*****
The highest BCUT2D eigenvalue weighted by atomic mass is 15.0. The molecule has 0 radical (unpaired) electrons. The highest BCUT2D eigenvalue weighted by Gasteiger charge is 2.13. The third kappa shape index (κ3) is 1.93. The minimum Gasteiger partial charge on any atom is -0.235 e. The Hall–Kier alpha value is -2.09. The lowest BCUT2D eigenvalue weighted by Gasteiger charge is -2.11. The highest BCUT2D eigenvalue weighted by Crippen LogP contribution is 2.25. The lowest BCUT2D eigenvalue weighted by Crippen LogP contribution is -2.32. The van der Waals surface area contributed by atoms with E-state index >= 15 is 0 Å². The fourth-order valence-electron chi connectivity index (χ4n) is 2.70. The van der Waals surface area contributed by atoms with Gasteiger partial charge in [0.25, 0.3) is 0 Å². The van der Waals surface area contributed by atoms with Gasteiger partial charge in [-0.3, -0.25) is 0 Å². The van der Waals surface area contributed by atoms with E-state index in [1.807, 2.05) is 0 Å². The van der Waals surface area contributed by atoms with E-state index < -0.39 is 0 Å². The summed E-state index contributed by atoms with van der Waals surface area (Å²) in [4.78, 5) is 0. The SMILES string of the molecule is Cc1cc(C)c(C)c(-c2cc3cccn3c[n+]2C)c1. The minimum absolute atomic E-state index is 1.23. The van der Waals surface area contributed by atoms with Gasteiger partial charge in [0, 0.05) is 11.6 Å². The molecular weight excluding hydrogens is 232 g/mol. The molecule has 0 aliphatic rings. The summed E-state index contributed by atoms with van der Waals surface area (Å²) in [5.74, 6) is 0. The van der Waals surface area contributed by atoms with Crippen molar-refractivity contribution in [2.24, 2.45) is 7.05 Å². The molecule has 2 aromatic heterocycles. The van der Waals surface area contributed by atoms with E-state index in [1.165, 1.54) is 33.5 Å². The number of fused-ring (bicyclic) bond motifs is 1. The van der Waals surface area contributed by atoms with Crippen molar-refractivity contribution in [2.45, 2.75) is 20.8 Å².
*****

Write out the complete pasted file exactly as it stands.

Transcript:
The highest BCUT2D eigenvalue weighted by atomic mass is 15.0. The molecule has 0 radical (unpaired) electrons. The highest BCUT2D eigenvalue weighted by Gasteiger charge is 2.13. The third kappa shape index (κ3) is 1.93. The minimum Gasteiger partial charge on any atom is -0.235 e. The Hall–Kier alpha value is -2.09. The lowest BCUT2D eigenvalue weighted by Gasteiger charge is -2.11. The highest BCUT2D eigenvalue weighted by Crippen LogP contribution is 2.25. The lowest BCUT2D eigenvalue weighted by Crippen LogP contribution is -2.32. The van der Waals surface area contributed by atoms with E-state index >= 15 is 0 Å². The fourth-order valence-electron chi connectivity index (χ4n) is 2.70. The van der Waals surface area contributed by atoms with Gasteiger partial charge in [0.25, 0.3) is 0 Å². The van der Waals surface area contributed by atoms with Gasteiger partial charge in [-0.3, -0.25) is 0 Å². The van der Waals surface area contributed by atoms with E-state index in [1.807, 2.05) is 0 Å². The van der Waals surface area contributed by atoms with E-state index < -0.39 is 0 Å². The summed E-state index contributed by atoms with van der Waals surface area (Å²) in [4.78, 5) is 0. The SMILES string of the molecule is Cc1cc(C)c(C)c(-c2cc3cccn3c[n+]2C)c1. The minimum absolute atomic E-state index is 1.23. The van der Waals surface area contributed by atoms with Gasteiger partial charge in [0, 0.05) is 11.6 Å². The molecular weight excluding hydrogens is 232 g/mol. The molecule has 0 aliphatic rings. The summed E-state index contributed by atoms with van der Waals surface area (Å²) in [5.74, 6) is 0. The van der Waals surface area contributed by atoms with Crippen molar-refractivity contribution in [2.24, 2.45) is 7.05 Å². The molecule has 2 aromatic heterocycles. The van der Waals surface area contributed by atoms with E-state index in [1.165, 1.54) is 33.5 Å². The number of fused-ring (bicyclic) bond motifs is 1. The van der Waals surface area contributed by atoms with Crippen molar-refractivity contribution in [2.45, 2.75) is 20.8 Å².